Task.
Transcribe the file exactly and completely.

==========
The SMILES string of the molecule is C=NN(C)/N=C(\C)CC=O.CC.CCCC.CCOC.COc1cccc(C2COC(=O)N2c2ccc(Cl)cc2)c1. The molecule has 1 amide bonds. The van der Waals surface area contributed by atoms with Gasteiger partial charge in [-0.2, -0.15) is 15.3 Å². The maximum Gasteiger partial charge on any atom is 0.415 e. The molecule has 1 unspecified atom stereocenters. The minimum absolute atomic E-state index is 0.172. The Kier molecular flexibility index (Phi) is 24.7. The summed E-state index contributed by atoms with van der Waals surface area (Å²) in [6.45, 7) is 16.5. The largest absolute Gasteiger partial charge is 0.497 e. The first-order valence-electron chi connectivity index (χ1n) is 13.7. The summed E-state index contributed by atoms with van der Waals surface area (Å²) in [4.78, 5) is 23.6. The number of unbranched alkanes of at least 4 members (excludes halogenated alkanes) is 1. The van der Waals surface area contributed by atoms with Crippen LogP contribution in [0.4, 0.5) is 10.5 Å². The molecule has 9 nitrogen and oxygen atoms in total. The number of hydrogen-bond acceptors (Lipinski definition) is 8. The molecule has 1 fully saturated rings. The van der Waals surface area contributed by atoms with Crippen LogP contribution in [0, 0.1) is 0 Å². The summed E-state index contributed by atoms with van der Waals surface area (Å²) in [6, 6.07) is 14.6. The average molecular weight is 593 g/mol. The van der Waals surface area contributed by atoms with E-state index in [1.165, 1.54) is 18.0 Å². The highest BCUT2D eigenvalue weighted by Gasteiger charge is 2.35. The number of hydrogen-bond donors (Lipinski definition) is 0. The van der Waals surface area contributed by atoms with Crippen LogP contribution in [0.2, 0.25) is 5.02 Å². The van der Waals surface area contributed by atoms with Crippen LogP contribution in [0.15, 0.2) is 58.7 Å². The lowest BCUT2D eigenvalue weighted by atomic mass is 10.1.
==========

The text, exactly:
The SMILES string of the molecule is C=NN(C)/N=C(\C)CC=O.CC.CCCC.CCOC.COc1cccc(C2COC(=O)N2c2ccc(Cl)cc2)c1. The molecule has 1 amide bonds. The van der Waals surface area contributed by atoms with Gasteiger partial charge in [-0.2, -0.15) is 15.3 Å². The maximum Gasteiger partial charge on any atom is 0.415 e. The molecule has 1 unspecified atom stereocenters. The minimum absolute atomic E-state index is 0.172. The Kier molecular flexibility index (Phi) is 24.7. The summed E-state index contributed by atoms with van der Waals surface area (Å²) in [6.45, 7) is 16.5. The largest absolute Gasteiger partial charge is 0.497 e. The first-order valence-electron chi connectivity index (χ1n) is 13.7. The summed E-state index contributed by atoms with van der Waals surface area (Å²) in [4.78, 5) is 23.6. The number of unbranched alkanes of at least 4 members (excludes halogenated alkanes) is 1. The van der Waals surface area contributed by atoms with Crippen LogP contribution in [0.4, 0.5) is 10.5 Å². The molecule has 9 nitrogen and oxygen atoms in total. The number of hydrogen-bond acceptors (Lipinski definition) is 8. The molecule has 1 fully saturated rings. The van der Waals surface area contributed by atoms with Crippen LogP contribution in [0, 0.1) is 0 Å². The summed E-state index contributed by atoms with van der Waals surface area (Å²) in [6, 6.07) is 14.6. The average molecular weight is 593 g/mol. The van der Waals surface area contributed by atoms with E-state index in [1.165, 1.54) is 18.0 Å². The highest BCUT2D eigenvalue weighted by Gasteiger charge is 2.35. The number of hydrogen-bond donors (Lipinski definition) is 0. The van der Waals surface area contributed by atoms with Crippen LogP contribution in [0.2, 0.25) is 5.02 Å². The van der Waals surface area contributed by atoms with Crippen LogP contribution in [0.15, 0.2) is 58.7 Å². The lowest BCUT2D eigenvalue weighted by atomic mass is 10.1.